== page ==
Floor-to-ceiling windows offer unobstructed views of the landscaped yard and neighboring trees. The dining room benefits from cornerless sliding glass doors that make it feel like you’re eating outside.

The extension is clad in sustainably-sourced Blackbutt wood and Colorbond Diversaclad which result in a beautiful contrast that’s elevated by the curved battened screen. Besides adding modern character to the home, it provides shade from the sun, as well as privacy for the upstairs master suite.

A new, double-height entryway was created in the middle of the home right between the new and existing parts of the house. A circular skylight above fills the open staircase with daylight.

The large, minimalist kitchen has a similar feel to the black and wood exterior but with additional white surfaces for a lighter feel. The open layout allows the entire family to interact even while doing different tasks

The extension was constructed within a factory to avoid disrupting the clients more than necessary. When it was complete, they moved out for just four weeks so Modscape could come in and demo and prepare the original house for the module installations, which only took one day!

The project incorporated lots of eco-friendly solutions, like solar passive heating and cross ventilation, double glazed windows, extra insulation, a 2,000L rainwater tank, energy-efficient lighting, water efficient fixtures, reverse cycle heating and cooling, and a gas fireplace.

Photography by John Madden, courtesy of BowerBird.

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Keep Cool + Hydrated with Society6’s New Can Coolers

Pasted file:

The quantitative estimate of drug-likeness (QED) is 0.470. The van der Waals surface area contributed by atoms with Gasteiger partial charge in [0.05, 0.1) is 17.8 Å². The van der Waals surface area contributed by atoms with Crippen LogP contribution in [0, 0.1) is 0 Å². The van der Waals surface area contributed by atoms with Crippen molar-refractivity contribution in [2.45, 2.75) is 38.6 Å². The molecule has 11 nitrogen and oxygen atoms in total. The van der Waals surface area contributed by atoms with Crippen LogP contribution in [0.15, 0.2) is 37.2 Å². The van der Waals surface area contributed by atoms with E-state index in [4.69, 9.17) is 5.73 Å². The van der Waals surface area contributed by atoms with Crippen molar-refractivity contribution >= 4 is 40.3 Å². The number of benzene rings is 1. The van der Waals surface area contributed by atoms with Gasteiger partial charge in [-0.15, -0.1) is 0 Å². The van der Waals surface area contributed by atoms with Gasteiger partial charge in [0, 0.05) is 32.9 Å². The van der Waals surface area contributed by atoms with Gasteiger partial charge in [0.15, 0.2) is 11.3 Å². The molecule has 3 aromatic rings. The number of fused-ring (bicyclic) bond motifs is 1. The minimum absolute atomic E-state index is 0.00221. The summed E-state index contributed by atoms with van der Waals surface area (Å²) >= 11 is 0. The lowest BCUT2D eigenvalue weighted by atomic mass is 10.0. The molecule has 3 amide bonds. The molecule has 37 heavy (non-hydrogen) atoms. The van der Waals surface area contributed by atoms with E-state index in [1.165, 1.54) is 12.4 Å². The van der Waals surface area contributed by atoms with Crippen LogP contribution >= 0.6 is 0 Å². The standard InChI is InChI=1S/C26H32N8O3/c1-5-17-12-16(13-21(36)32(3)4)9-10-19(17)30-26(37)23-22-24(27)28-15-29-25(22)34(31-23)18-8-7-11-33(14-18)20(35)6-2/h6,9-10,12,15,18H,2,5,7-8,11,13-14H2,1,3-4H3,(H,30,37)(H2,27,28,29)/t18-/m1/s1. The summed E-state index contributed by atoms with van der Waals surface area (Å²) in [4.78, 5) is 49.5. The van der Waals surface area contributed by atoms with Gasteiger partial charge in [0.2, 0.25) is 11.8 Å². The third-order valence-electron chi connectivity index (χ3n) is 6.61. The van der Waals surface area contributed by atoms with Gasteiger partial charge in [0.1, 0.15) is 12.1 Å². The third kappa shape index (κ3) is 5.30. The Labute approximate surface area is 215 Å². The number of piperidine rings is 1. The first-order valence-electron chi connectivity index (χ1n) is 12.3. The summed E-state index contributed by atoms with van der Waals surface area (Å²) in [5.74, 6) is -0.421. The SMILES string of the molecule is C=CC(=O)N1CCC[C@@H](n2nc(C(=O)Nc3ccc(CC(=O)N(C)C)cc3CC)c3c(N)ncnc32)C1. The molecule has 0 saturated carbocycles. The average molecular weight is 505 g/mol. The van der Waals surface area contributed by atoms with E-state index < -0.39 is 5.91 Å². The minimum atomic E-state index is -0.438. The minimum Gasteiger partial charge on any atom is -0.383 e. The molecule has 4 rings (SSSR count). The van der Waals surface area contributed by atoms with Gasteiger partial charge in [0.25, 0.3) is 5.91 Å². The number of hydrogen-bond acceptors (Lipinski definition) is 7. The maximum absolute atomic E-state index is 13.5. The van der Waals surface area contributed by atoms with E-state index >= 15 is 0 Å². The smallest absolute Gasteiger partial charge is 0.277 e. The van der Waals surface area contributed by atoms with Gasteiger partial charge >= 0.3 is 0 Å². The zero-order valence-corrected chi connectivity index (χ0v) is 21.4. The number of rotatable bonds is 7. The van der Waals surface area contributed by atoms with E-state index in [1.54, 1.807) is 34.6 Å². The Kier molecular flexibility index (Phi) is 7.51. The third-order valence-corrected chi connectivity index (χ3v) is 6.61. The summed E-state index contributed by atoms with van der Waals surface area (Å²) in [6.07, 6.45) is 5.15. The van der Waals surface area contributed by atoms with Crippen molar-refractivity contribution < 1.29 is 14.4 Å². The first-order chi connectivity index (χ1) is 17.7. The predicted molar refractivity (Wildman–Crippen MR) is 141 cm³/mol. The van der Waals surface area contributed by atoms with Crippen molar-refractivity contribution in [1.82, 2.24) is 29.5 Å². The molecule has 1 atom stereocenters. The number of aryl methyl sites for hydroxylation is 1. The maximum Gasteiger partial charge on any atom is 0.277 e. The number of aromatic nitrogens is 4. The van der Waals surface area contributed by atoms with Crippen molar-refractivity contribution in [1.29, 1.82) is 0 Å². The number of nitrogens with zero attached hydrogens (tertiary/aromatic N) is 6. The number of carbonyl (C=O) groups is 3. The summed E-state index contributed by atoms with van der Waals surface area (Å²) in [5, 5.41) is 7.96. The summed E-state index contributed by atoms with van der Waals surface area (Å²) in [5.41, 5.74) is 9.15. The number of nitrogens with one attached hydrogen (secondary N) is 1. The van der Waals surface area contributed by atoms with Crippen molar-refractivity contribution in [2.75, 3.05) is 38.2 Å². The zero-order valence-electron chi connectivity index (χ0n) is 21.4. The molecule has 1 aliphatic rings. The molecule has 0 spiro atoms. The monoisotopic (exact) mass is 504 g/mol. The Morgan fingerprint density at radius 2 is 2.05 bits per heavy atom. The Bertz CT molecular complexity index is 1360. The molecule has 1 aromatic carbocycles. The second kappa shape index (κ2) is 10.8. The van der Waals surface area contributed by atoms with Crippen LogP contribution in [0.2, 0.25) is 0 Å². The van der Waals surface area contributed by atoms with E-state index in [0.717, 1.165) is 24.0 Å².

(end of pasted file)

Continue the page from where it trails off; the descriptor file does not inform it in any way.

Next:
Keep Cool + Hydrated with Society6’s New Can Coolers

We still have another two and a half months before the official end of summer – consider this your wake-up call to finally make time to head to the beach if you’ve been putting it off! To make sure you’re staying cool and hydrated during these warmer months, Society6 launched can coolers to keep your drinks ice cold when you’re on the go!

With their wrap-around artwork and double-walled stainless steel construction, these coolers are both eye-catching and practical. Just drop your 12oz can in, twist on the plastic top, and sip until finished. I would use them even if I’m not heading outside (I have a tendency to forget I have an opened cold drink and only realize it when it’s turned lukewarm, yuck) and they make a great addition to throw into any goody bag you’re making for parties! Here are a few of my favorite can cooler designs that look cool (pun absolutely intended) next to the pool or on your desk:


malibu coast / california by mauikauai

Indigo Plant Leaves by PrintsProject

Zest by Florent Bodart / Speakerine

Ocean by Morgan Schilke

TOUCAN tropical toucans by Magic Dreams

Beachfront palm tree soft pastel sunset graphic by LebensART

Summertime by swanderfulthings

Rainbow ray by Picomodi

Palm Leaves Green Vibes #4 #tropical #decor #art #society6 by Anita’s & Bella’s Art

In an ongoing effort to support independent artists from around the world, Design Milk is proud to partner with Society6 to offer The Design Milk Dairy, a special collection of Society6 artists’ work curated by Design Milk and our readers. Proceeds from the The Design Milk Dairy help us bring Design Milk to you every day.

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Louis Poulsen Celebrates 60 Years of a Modernist Classic

Louis Poulsen Celebrates 60 Years of a Modernist Classic

Few designs have endured with such quiet visibility as Louis Poulsen’s PH 5. Its unmistakable silhouette is often seen in homes modern and traditional, in universities and libraries across the globe, and always seems to find a place within the newest restaurants and most luxe hotels. Movie and television cameos are frequent. In the pantheon of lighting, undoubtedly one or two PH 5s would be found glowing overhead.